Safari at Murchison falls National Park

From $680

3 Days | 2 Nights

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Safari Overview

Pick up from Kampala and take a panoramic drive north-west through the famous Luwero Triangle to the most beautiful protected area in Uganda – Murchison Falls National Park.

Optional visit to Rhino sanctuary and continue to the park.

Visit the top of the falls, Here you will view the mighty Nile as its being forced in to a seven meter crevice to thunder 45 meters below in a series of cascades that can be viewed at different points.

Dinner and overnight stay at either:

Baker’s Lodge

Paraa Safari Lodge

Pakuba Safari Lodge

Red Chilli Rest Camp

Drive Time: 5 to 6 Hours

ABOUT MURCHISON FALLS NATIONAL PARK

Murchison Falls National Park sits on the shore of Lake Albert, in northwest Uganda. It’s known for Murchison Falls, where the Victoria Nile River surges through a narrow gap over a massive drop.

Park wildlife includes elephants and hippos, and there are chimpanzees in the Kaniyo Pabidi mahogany forest. The Lake Albert Delta is home to rare shoebill storks. There are game fish in the cascades of Karuma Falls.

Full Itinerary

After a morning breakfast, with a professional guide drive through Delta and buligi game tracks in search of wild game. You may view Elephants, Lion, Buffalo, Giraffe, Hartebeest and many more species. After lunch, proceed for a boat trip to the bottom of the falls. En-route you will see large resident population of hippos, crocodiles and a variety of bird species.

ABOUT MURCHISON FALLS NATIONAL PARK

Murchison Falls National Park (MFNP) is a national park in Uganda and managed by the Ugandan Wildlife Authority. It is in north-western Uganda, spreading inland from the shores of Lake Albert, around the Victoria Nile, up to the Karuma Falls.

Together with the adjacent 748 square kilometres (289 sq mi) Bugungu Wildlife Reserve and the 720 square kilometres (280 sq mi) Karuma Wildlife Reserve, the park forms the Murchison Falls Conservation Area (MFCA).

The park straddles the Ugandan districts of Buliisa, Nwoya, Kiryandongo, and Masindi.[2] The driving distance from Masindi, the nearest large town, to the Kibanda area of the national park is about 72 kilometres (45 mi). This area is about 283 kilometres (176 mi), by road, north-west of Kampala, the capital and largest city of Uganda.[5] The coordinates of the park near the Kibanda area are 02�11'15.0"N, 31�46'53.0"E (Latitude:2.187499; Longitude:31.781400).

The explorers John Speke and James Grant were the first Europeans to visit the present day MFCA in 1862. It was more thoroughly explored by Samuel and Florence Baker in 1863-4. Baker named the falls Murchison Falls after the geologist Roderick Murchison, then the president of the Royal Geographical Society.

Between 1907 and 1912, the inhabitants of an area of about 13,000 square kilometres (5,000 sq mi) were evacuated due to sleeping sickness spread by tse-tse flies. In 1910, the Bunyoro Game Reserve was created south of the River Nile. That area roughly corresponds to the part of the MFNP that is in the districts of Buliisa, Masindi, and Kiryandongo. In 1928, the boundaries were extended north of the river into the modern-day Nwoya District.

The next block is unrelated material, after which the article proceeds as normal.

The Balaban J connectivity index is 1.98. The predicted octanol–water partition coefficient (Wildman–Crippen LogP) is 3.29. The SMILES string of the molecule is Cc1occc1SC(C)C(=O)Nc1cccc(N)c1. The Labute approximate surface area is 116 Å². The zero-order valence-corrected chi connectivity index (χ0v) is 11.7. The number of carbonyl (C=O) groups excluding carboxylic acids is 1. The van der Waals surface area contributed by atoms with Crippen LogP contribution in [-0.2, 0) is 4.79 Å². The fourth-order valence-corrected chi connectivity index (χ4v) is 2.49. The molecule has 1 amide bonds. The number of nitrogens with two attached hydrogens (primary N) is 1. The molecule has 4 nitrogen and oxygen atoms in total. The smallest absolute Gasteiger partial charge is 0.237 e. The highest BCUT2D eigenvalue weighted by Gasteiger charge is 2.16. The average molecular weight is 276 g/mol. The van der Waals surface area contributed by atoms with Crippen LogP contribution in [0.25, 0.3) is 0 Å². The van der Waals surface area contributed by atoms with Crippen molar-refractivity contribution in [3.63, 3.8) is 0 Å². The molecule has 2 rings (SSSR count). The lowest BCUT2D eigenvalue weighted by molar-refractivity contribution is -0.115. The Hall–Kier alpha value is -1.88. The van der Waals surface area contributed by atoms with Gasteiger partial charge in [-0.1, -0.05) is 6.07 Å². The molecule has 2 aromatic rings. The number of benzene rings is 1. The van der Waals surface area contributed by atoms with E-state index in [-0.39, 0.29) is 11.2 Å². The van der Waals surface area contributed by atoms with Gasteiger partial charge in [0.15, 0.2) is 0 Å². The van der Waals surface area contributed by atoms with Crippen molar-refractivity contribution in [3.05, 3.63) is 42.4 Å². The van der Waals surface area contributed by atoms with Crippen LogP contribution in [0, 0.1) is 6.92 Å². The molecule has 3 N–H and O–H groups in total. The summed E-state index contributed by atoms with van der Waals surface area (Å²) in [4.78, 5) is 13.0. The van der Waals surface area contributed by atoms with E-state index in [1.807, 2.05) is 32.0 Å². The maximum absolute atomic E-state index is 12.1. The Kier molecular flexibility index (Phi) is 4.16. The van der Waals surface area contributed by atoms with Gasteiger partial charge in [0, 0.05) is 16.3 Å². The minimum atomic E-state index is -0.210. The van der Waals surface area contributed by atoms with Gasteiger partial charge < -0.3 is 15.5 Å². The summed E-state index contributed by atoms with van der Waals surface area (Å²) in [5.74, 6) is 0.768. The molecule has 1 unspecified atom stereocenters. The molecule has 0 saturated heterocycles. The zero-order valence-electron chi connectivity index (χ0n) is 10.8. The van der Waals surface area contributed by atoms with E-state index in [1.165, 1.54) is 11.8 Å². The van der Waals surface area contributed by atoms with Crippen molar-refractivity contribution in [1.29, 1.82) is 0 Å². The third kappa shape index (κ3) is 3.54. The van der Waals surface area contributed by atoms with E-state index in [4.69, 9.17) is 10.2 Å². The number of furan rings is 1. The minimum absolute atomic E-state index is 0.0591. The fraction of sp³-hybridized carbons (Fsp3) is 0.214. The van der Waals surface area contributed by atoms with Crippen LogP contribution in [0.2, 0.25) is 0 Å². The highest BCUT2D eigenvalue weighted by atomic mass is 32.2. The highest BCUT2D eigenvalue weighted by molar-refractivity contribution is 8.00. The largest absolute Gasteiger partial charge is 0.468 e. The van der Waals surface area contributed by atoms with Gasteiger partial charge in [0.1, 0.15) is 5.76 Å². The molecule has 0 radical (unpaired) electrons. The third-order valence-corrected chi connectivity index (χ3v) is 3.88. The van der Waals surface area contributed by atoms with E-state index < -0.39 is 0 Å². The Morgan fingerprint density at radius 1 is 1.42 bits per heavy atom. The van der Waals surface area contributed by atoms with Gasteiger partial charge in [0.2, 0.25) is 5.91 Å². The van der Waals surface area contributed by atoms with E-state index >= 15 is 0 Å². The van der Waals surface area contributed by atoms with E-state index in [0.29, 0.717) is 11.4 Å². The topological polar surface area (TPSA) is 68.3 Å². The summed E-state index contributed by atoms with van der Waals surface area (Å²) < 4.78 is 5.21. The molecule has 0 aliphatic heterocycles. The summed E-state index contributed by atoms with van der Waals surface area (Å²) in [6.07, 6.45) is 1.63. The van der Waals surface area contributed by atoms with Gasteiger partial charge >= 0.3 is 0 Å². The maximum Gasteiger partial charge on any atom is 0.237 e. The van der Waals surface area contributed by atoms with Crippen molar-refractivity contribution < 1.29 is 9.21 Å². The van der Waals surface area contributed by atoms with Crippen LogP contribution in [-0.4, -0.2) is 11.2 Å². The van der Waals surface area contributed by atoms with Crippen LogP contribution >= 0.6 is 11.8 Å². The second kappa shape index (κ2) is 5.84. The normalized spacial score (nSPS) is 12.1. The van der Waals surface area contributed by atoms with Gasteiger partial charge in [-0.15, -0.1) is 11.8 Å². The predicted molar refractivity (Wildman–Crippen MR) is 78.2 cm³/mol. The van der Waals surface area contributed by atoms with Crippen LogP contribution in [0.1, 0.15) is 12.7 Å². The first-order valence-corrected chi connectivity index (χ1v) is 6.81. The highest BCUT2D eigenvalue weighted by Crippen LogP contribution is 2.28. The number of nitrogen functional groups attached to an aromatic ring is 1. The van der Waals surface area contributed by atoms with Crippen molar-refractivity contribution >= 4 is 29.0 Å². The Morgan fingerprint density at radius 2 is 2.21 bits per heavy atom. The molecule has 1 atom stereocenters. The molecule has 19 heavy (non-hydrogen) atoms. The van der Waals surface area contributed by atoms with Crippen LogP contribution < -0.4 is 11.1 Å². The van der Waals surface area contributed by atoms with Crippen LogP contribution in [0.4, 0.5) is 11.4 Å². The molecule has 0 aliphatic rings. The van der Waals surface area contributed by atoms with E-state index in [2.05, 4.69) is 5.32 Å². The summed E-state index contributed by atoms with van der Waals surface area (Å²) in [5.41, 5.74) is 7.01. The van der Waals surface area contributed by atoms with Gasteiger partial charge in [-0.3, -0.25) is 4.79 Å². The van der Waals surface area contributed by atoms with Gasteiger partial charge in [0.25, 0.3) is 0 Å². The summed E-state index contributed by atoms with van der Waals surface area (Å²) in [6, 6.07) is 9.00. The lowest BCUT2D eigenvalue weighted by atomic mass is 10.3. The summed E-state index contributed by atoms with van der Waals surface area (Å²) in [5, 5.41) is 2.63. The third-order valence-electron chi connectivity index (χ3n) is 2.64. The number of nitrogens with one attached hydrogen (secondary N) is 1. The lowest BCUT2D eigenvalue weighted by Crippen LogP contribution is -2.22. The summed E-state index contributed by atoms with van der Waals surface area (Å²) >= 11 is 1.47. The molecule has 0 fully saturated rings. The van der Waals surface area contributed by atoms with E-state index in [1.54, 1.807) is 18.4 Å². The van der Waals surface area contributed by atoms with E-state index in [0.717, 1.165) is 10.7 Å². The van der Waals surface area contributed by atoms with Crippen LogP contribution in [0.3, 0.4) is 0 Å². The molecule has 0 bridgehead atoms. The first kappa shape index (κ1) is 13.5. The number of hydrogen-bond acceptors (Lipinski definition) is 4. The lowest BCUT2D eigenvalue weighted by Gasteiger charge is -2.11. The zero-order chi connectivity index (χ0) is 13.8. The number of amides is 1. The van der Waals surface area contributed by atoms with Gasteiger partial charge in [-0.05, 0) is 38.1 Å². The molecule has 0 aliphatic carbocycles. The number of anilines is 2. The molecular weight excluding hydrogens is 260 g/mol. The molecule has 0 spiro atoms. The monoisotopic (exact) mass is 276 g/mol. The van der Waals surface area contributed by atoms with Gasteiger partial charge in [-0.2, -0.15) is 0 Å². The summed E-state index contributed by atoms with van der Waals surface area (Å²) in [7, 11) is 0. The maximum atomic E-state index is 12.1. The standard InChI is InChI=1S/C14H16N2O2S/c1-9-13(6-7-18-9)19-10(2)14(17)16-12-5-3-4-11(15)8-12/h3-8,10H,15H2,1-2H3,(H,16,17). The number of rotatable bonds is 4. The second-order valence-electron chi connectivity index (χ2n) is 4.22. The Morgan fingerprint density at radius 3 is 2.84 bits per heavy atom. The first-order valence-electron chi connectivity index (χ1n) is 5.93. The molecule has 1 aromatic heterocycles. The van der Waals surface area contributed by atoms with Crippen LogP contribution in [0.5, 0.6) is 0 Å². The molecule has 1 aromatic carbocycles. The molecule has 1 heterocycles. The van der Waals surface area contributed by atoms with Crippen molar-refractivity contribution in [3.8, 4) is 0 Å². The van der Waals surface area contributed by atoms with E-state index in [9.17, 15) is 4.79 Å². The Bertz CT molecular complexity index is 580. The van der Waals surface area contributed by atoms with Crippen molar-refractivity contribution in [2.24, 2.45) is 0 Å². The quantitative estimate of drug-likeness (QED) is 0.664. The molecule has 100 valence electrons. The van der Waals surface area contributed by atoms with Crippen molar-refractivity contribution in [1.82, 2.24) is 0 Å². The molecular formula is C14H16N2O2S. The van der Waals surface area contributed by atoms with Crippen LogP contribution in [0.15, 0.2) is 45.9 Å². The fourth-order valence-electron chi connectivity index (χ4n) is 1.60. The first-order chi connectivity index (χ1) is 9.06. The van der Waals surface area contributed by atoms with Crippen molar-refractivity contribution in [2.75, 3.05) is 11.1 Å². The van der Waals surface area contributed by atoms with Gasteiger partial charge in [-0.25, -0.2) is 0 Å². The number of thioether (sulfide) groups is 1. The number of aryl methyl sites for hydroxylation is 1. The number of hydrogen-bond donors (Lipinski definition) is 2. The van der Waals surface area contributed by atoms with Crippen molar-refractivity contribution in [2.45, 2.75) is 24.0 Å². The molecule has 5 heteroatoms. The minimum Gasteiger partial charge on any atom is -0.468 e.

In 1952, the British administration established the National Parks Act of Uganda. The area described above became Murchison Falls National Park.

MFNP is Uganda's largest national park. It measures approximately 3,893 square kilometres (1,503 sq mi).[3] The park is bisected by the Victoria Nile from east to west for a distance of about 115 kilometres (71 mi). The park is the location of the Murchison Falls, where the waters of the Nile flow through a narrow gorge only 7 metres (23 ft) wide before plunging 43 metres (141 ft). Also in the park, adjacent to the Masindi-Gulu Highway, are the Karuma Falls, the location of the 600 megawatt Karuma Power Station, which will be Uganda's largest power station when it comes online circa 2018.

MFCA and the adjacent Bugondo Forest Reserve have 76 species of mammals as well as Uganda's largest population of Nile crocodiles. 450 bird species are present ranging from easy variety of waterbirds, including the rare shoe-billed stork, Budongo's 59 "restricted range" species, dwarf kingfisher, Goliath heron, white-thighed hornbill and great blue turaco. Since 2005, the protected area is considered a Lion Conservation Unit.

Kampala is the capital and largest city of Uganda.

The city is divided into five boroughs that oversee local planning:

  • Kampala Central Division,
  • Kawempe Division,
  • Makindye Division,
  • Nakawa Division, and Rubaga Division.

Surrounding Kampala is the rapidly growing Wakiso District, whose population more than doubled between 2002 and 2014 and now stands at over 2 million.

Kampala was named the 13th fastest growing city on the planet, with an annual population growth rate of 4.03 percent by City Mayors and has been ranked the best city to live in East Africa ahead of Nairobi and Kigali by Mercer, a global development consulting agency based in New York City.

Safari Inclusions  

All activities in the Itinerary, transport and accommodation.



Safari Exclusions  

Personal expenses.

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